Hackers recently infiltrated the Amazon AWS network to mine bitcoin.
The team of experts published their findings in a report which stated that at least two companies were targeted namely, Aviva and Gemalto. Both companies are multinational corporations.
The RedLock team became aware of the attack, after noticing that several administration consoles on AWS, including Microsoft Azure, and Google Cloud platforms were not password protected. This security flaw ensured easy access for the hackers.
According to the report, a deeper analysis revealed that hackers were utilizing the AWS network to execute a bitcoin mining script for a Kubernetes container. The report continued to state that this instance had essentially evolved into a parasitic bot which performed malicious activities via the internet.
Kubernetes is an open-sourced network which was created to automatize deploying, scaling, and operating application containers.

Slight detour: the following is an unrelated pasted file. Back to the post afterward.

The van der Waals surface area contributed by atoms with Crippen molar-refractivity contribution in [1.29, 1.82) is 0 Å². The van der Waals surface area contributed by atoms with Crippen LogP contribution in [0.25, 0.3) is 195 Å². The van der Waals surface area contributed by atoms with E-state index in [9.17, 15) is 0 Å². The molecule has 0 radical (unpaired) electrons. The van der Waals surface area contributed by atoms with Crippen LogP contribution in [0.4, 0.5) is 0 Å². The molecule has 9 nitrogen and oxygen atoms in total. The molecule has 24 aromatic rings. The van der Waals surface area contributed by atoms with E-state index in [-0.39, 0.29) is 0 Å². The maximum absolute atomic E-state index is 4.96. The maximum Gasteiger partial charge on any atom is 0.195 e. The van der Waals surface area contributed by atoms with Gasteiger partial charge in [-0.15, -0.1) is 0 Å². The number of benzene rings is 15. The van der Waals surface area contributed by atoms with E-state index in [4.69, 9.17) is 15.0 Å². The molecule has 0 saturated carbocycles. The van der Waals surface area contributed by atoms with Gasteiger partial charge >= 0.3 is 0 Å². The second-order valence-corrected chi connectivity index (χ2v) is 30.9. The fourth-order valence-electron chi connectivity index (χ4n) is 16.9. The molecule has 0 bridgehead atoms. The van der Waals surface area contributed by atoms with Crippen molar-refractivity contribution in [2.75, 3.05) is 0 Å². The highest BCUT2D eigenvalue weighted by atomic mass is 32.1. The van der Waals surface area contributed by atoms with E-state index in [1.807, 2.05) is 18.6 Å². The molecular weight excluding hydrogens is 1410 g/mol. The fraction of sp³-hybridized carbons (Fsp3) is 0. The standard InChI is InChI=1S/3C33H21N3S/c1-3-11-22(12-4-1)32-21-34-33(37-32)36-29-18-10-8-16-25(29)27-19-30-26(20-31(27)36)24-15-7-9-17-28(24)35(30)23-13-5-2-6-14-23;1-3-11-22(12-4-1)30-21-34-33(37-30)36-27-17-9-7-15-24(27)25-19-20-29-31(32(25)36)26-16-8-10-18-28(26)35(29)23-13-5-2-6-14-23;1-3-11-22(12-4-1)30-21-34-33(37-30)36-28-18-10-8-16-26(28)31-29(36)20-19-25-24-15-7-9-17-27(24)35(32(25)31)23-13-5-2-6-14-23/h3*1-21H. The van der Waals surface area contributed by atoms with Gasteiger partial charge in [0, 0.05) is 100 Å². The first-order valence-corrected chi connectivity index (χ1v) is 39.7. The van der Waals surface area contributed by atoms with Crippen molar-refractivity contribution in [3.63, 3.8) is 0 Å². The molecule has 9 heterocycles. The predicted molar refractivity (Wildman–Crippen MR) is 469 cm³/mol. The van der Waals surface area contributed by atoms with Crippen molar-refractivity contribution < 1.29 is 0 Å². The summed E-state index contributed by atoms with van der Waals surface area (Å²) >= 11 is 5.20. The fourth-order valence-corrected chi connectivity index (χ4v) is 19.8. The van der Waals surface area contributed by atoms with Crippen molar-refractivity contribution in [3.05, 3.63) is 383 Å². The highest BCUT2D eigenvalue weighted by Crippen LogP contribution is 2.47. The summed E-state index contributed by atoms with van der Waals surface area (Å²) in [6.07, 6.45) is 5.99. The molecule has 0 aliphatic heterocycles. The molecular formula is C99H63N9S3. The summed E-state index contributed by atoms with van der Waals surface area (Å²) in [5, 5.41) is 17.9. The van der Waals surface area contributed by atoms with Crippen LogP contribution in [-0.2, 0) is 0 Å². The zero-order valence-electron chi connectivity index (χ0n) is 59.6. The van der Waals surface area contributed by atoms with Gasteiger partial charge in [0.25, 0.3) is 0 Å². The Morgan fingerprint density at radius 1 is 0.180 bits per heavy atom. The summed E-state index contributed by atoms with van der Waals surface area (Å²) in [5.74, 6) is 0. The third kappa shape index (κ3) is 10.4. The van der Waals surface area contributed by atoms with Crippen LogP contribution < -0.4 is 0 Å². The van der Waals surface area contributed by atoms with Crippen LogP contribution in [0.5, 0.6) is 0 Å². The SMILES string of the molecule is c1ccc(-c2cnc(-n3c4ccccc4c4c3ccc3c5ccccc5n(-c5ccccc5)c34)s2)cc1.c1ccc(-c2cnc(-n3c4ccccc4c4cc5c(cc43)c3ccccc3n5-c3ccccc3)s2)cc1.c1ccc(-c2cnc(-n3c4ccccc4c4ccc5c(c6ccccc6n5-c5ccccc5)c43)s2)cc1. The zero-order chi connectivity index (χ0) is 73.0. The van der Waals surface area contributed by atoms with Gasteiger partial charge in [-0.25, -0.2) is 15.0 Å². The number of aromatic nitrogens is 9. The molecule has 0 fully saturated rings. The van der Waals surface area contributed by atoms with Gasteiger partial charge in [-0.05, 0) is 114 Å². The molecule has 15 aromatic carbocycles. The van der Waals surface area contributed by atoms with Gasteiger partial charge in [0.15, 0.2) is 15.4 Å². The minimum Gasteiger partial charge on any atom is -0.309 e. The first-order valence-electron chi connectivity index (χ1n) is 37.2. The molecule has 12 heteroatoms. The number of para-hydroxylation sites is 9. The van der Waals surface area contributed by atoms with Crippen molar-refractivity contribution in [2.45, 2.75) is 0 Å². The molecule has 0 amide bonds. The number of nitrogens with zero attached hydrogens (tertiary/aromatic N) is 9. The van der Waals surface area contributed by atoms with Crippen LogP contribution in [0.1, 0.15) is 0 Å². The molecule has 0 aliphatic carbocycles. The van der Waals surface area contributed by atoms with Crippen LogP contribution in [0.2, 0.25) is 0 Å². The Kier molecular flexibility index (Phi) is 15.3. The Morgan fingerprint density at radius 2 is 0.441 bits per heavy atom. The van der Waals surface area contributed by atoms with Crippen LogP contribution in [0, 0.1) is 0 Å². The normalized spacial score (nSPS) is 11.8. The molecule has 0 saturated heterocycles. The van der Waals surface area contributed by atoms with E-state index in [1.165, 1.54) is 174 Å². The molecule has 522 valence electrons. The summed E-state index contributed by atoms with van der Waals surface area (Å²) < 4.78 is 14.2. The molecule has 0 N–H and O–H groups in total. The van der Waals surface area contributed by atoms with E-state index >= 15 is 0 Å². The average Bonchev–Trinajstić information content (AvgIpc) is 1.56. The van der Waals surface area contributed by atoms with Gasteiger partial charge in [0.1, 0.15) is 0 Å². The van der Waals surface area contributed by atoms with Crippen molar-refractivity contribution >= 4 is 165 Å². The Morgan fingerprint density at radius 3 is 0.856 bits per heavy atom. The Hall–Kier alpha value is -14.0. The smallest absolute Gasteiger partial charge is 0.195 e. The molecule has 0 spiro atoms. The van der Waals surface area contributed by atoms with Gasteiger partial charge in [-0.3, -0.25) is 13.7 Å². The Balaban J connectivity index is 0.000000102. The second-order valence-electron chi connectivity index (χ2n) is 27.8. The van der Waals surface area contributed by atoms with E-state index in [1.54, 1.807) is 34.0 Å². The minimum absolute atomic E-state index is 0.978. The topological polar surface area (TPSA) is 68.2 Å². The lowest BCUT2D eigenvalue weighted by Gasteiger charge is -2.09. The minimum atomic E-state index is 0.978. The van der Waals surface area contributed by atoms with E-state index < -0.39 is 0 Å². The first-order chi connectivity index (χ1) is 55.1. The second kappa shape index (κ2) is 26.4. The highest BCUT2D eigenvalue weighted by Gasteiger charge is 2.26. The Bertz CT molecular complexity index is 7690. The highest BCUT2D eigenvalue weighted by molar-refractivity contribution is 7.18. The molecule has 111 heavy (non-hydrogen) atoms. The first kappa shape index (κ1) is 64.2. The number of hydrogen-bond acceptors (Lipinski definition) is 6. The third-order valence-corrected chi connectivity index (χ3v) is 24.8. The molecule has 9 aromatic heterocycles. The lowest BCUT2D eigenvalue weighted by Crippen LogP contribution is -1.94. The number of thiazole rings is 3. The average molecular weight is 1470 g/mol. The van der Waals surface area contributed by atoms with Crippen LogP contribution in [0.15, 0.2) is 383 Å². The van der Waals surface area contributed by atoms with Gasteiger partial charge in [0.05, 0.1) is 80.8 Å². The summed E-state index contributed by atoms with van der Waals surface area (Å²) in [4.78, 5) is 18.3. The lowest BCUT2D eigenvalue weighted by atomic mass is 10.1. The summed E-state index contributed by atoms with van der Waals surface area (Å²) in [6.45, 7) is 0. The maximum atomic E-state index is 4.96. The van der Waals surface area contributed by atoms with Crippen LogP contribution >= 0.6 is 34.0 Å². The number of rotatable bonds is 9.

RedLock researchers confirmed that all access keys, secret tokens, and passwords were all stored in plaintext on unprotected consoles. This gave malicious attackers easy access to the critical networks where they could easily have caused more damage.
Considering bitcoin growing’s popularity, there is an increasing concern on a nation-state level regarding the illicit procurement of bitcoin. This past year witnessed a significant onslaught in cybercrimes involving cryptocurrency. In early October, South Korean law enforcement authorities confirmed that their bitcoin exchanges were targeted by North Korean state-backed hackers to steal bitcoin.
This incident was initially reported by the cybersecurity firm, FireEye. According to authorities and experts, this attack campaign was launched using phishing emails. The attack is thought to have been active since July and has since targeted several employees working at four of the most prominent bitcoin exchanging platforms in South Korea.
In addition to this attack, a report published last month confirmed that the trend of digital mining malware would affect an estimated two million computers in 2017.
However so far, security experts at Kaspersky Labs, as well as Bleeping Computer, confirmed that during the first nine months of 2017, over 1.65 million computers were affected by malicious cryptocurrency mining software.